Courtney Love, widow of the late Kurt Cobain and supposedly ‘the most controversial woman in the history of rock’, has a powerful interest in Sir Edward Elgar’s voyage to South America, in the New Economic Foundation, in Japanese pop music and in a movie about Lourdes.
That, at any rate, is what we are meant to believe from the statement that Courtney Love is the guest editor of the Film and Music section of today’s Guardian newspaper. These are the items that she chose for inclusion from the weekly pile of submissions.
Nothing, as anyone in newspapers will confirm, could be further from the truth. Ms Love lent her name to the Guardian, along with a portrait by Sam Taylor-Wood, in order to promote her forthcoming release, Nobody’s Daughter. She had about as much to do with the editing of the Guardian section as I did with the syntax of the Gospels. Her role in the newspaper process is pure make-believe – and newspapers keep wondering why they are losing credibility.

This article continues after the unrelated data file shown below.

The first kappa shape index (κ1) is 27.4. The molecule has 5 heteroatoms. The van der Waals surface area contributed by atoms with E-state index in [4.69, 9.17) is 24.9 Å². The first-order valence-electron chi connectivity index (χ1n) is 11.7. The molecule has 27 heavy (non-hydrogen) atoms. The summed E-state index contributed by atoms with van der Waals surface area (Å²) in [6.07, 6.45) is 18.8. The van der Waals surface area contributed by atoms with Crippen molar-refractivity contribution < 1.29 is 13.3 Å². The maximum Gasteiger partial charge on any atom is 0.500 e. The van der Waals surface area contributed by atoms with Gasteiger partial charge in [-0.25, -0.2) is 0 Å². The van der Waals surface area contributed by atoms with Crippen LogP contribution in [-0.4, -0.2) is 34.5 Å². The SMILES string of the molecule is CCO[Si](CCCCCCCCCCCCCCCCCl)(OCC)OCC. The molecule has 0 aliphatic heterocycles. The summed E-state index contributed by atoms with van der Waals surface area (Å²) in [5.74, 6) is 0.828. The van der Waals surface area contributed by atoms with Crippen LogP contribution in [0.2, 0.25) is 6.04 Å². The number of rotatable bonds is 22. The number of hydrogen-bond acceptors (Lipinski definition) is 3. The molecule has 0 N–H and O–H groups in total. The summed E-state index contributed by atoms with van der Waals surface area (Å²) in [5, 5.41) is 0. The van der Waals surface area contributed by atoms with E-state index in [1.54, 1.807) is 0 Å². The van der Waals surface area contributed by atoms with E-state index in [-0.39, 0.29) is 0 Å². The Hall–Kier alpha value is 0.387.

Not that The Times is any better. It splashes a front-page picture of Abba, the Swedish pop group, on the speculative hint in an interview that they might, maybe, who knows, have a one-off reunion. Here’s the quote on which the pull-shot is based:
“Yeah, why not?” said (Benni) Andersson, who now owns a farm where he breeds horses.
“I don’t know if the girls sing anything any more,” he added. “I know Frida was in the studio.”
He added later: “It’s not a bad idea, actually.”
And that’s a front-page picture story. Is there no depth of desperation to which a newspaper will not stoop in order to sell a few hundred extra copies?